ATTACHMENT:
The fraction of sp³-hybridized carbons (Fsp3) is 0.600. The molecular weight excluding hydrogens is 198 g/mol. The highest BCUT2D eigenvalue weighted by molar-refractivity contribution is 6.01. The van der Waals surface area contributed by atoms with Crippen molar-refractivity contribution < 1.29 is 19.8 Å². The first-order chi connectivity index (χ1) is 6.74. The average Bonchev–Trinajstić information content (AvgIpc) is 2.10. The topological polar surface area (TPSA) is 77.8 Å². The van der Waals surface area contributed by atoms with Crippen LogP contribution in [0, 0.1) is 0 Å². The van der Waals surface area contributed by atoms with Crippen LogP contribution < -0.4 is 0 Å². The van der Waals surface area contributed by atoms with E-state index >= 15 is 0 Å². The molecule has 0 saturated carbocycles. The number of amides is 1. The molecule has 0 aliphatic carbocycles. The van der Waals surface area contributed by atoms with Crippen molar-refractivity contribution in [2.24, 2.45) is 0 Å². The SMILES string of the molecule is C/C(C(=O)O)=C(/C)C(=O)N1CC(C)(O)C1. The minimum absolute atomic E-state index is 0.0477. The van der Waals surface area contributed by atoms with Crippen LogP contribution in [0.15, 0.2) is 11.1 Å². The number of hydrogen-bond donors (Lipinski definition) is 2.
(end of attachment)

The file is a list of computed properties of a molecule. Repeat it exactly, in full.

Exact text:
The fraction of sp³-hybridized carbons (Fsp3) is 0.600. The molecular weight excluding hydrogens is 198 g/mol. The highest BCUT2D eigenvalue weighted by molar-refractivity contribution is 6.01. The van der Waals surface area contributed by atoms with Crippen molar-refractivity contribution < 1.29 is 19.8 Å². The first-order chi connectivity index (χ1) is 6.74. The average Bonchev–Trinajstić information content (AvgIpc) is 2.10. The topological polar surface area (TPSA) is 77.8 Å². The van der Waals surface area contributed by atoms with Crippen LogP contribution in [0, 0.1) is 0 Å². The van der Waals surface area contributed by atoms with Crippen LogP contribution < -0.4 is 0 Å². The van der Waals surface area contributed by atoms with E-state index >= 15 is 0 Å². The molecule has 0 saturated carbocycles. The number of amides is 1. The molecule has 0 aliphatic carbocycles. The van der Waals surface area contributed by atoms with Crippen molar-refractivity contribution in [2.24, 2.45) is 0 Å². The SMILES string of the molecule is C/C(C(=O)O)=C(/C)C(=O)N1CC(C)(O)C1. The minimum absolute atomic E-state index is 0.0477. The van der Waals surface area contributed by atoms with Crippen LogP contribution in [0.15, 0.2) is 11.1 Å². The number of hydrogen-bond donors (Lipinski definition) is 2.